There are two known Litófonos in Lanzarote, this one called Litófono de la Peña de Luis Cabrera in Guatiza and the other is Soo.

Manrique

A Litófono is a special rock formation that was used by the Guanches to produce sounds of different tones. The Litófono de la Peña de Luis Cabrera is situated in between the villages of Guatiza and Teseguite. This particular Litófono has three groups of rocks which would allow one person to beat 18 different sounds from the same location. When visiting the site you will find a selection of handy sized rocks placed on surrounding ledges that allow you to play a tune! The above photo is of César Manrique and Pepe Dámaso visiting the site of the Litófono in Guatiza (courtesy of www.fcmanrique.org).

If you like Geocaching, there is a cache Guanche Mystery 4 hidden at this location which makes the location very easy to find. There is another cache Guanche Mystery 5 close by so we set out for a walk to combine the two. We exited the LZ-1 at Guatiza, taking the first left turning towards the village to cross the bridge over the main road and left again into a rough track for a short distance before parking. There was a large white almacen / house with two rectangular fields of picón, we took a track alongside the edge of the field to the right and found the outcrop of rocks almost immediately. We explored the rocks and Miguel found the cache without too much of a search. After a bit of rock bashing and admiring the view we headed across country uphill towards a tunnel where picón had been mined.

The tunnels aren’t deep, a torch isn’t needed to explore these holes now occupied by pigeons. We picked up a trail of a path continuing clockwise up and around the base of Montaña Guenia, here the path became a dirt track and a stunning view opened up across the landscape to the rural villages of El Mojón, Teseguite and the Castle, Castillo Santa Bárbara in Teguise.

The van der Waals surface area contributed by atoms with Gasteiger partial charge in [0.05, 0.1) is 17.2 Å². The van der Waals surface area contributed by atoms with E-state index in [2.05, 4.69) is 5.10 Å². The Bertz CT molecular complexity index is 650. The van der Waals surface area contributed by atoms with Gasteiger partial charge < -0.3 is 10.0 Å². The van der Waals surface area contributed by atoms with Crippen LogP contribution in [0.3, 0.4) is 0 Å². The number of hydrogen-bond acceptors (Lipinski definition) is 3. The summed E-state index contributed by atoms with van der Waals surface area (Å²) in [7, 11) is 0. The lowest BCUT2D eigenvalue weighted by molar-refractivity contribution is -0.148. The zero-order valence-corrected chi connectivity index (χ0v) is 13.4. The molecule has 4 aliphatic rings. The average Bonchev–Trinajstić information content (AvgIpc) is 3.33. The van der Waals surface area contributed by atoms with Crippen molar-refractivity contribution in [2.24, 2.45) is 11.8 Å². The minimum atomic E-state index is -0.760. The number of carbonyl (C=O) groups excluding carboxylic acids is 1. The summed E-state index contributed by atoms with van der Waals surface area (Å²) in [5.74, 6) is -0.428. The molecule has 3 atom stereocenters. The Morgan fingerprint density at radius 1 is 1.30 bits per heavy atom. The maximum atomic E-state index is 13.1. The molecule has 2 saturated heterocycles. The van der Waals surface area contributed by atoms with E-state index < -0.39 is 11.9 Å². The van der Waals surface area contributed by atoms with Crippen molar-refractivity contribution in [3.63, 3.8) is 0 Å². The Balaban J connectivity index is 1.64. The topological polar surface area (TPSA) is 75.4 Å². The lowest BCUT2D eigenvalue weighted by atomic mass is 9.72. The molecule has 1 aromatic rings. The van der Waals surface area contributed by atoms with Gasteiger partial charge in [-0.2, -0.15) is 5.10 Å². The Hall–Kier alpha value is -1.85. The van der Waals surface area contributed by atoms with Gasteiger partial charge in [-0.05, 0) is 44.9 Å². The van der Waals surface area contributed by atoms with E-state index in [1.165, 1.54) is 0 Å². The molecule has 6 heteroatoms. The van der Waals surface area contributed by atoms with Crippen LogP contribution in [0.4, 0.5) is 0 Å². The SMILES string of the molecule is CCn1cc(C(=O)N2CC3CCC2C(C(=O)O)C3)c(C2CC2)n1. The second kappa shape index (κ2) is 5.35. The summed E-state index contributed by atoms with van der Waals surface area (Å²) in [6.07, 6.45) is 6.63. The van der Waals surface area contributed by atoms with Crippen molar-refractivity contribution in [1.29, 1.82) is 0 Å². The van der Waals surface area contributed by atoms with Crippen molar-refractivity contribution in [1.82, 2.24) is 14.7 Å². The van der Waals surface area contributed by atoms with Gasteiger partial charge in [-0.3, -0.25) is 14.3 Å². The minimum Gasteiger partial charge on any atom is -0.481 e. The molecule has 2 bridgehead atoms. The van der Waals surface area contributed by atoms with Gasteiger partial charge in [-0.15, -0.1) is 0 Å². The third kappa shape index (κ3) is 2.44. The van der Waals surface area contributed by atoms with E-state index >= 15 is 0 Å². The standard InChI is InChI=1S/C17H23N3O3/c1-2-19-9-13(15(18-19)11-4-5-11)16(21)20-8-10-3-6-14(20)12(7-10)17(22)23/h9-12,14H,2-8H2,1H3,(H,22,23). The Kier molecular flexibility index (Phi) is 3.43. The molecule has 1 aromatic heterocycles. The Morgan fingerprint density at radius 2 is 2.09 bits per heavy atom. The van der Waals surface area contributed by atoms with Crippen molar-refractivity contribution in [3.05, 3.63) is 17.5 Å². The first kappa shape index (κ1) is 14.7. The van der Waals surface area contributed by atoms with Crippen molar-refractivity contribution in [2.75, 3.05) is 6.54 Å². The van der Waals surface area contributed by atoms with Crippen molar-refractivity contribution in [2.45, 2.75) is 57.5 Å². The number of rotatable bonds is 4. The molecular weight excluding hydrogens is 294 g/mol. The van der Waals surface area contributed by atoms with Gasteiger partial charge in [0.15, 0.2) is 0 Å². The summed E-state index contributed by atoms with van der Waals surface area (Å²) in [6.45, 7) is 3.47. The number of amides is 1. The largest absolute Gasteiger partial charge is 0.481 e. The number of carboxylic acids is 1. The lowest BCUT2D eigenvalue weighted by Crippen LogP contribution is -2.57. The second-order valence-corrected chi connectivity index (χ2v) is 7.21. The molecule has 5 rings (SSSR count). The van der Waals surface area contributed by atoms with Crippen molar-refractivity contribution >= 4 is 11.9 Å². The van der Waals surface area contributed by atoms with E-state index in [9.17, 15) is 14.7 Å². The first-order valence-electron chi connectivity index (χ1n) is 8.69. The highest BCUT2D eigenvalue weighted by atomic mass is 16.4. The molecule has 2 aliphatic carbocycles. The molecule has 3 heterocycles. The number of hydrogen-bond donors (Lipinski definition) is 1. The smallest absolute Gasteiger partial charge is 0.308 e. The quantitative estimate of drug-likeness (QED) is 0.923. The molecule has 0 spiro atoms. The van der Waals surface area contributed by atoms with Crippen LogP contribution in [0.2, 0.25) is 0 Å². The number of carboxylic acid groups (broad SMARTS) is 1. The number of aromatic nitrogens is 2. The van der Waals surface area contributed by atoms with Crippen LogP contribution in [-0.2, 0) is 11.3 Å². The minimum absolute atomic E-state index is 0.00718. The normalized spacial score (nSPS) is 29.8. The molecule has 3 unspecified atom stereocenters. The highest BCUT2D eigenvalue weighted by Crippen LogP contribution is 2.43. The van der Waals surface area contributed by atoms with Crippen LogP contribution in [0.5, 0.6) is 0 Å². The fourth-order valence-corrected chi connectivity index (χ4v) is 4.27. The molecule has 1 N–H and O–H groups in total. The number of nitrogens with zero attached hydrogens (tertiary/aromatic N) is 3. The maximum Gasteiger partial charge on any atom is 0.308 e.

As we rounded the corner another panoramic view was uncovered with the village of Los Valles and the windmill farm. Our focus was on how we could access the rim of the crater at the top of Montaña Guenia where we could see the outline of the mysterious hole which was the target for the next cache. We started climbing upwards, the landscape was treacherous with loose stones underfoot. We scaled about half way up the incline when common sense started to kick in, whilst it was passable with the right footwear it would be very difficult to come back down this route. We took the decision to descend back to the valley and continue around to see if we could pick up a proper path to the summit.

During the descent there was an area of loose stones with worn pieces of pottery scattered amongst them which was really interesting and we have no explanation as to why they were there. I picked up an assortment of different bits of pottery which you can see above.

We found a track leading into the centre of the corona but decided to leave the search for the second cache for another visit, this mysterious ancient hole carved into the rim of the Montaña Guenia is believed to be linked to the winter solstice and created by the Guanches. We picked up a narrow path leading past the water pumping station which took us back to our starting point.

We really enjoyed our exploration of Montaña Guenia, this is an area steeped in history with some incredible views. The circular walk was 4.5km about half on path / track and half over rough ground.

More walks you can do in the north of the island.